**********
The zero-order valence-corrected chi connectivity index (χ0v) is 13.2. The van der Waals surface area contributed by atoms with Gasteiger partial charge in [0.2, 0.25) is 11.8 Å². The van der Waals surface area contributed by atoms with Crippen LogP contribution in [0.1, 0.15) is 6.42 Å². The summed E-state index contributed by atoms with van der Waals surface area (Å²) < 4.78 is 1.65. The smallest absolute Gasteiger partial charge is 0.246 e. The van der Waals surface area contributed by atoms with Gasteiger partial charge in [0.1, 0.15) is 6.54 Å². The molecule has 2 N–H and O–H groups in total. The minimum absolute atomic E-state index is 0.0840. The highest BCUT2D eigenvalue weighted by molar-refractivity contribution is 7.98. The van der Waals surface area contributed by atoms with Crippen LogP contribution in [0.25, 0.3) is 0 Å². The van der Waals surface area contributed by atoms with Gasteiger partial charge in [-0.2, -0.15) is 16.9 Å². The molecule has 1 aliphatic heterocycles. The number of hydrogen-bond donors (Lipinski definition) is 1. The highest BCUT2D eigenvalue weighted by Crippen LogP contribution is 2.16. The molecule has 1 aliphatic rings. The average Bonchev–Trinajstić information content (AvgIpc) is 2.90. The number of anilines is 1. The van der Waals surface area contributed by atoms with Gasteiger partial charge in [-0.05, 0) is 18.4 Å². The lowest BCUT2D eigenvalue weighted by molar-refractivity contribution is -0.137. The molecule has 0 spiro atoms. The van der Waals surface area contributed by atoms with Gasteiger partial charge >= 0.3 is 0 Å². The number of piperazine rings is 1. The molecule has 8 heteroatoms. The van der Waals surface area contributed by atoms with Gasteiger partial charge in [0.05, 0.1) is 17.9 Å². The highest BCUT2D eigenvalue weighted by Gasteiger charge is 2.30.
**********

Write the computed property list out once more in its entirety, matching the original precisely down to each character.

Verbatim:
The zero-order valence-corrected chi connectivity index (χ0v) is 13.2. The van der Waals surface area contributed by atoms with Gasteiger partial charge in [0.2, 0.25) is 11.8 Å². The van der Waals surface area contributed by atoms with Crippen LogP contribution in [0.1, 0.15) is 6.42 Å². The summed E-state index contributed by atoms with van der Waals surface area (Å²) < 4.78 is 1.65. The smallest absolute Gasteiger partial charge is 0.246 e. The van der Waals surface area contributed by atoms with Gasteiger partial charge in [0.1, 0.15) is 6.54 Å². The molecule has 2 N–H and O–H groups in total. The minimum absolute atomic E-state index is 0.0840. The highest BCUT2D eigenvalue weighted by molar-refractivity contribution is 7.98. The van der Waals surface area contributed by atoms with Crippen LogP contribution in [0.25, 0.3) is 0 Å². The van der Waals surface area contributed by atoms with Gasteiger partial charge in [-0.2, -0.15) is 16.9 Å². The molecule has 1 aliphatic heterocycles. The number of hydrogen-bond donors (Lipinski definition) is 1. The highest BCUT2D eigenvalue weighted by Crippen LogP contribution is 2.16. The molecule has 1 aliphatic rings. The average Bonchev–Trinajstić information content (AvgIpc) is 2.90. The number of anilines is 1. The van der Waals surface area contributed by atoms with Gasteiger partial charge in [-0.05, 0) is 18.4 Å². The lowest BCUT2D eigenvalue weighted by molar-refractivity contribution is -0.137. The molecule has 0 spiro atoms. The van der Waals surface area contributed by atoms with Gasteiger partial charge >= 0.3 is 0 Å². The number of piperazine rings is 1. The molecule has 8 heteroatoms. The van der Waals surface area contributed by atoms with Gasteiger partial charge in [0.05, 0.1) is 17.9 Å². The highest BCUT2D eigenvalue weighted by Gasteiger charge is 2.30.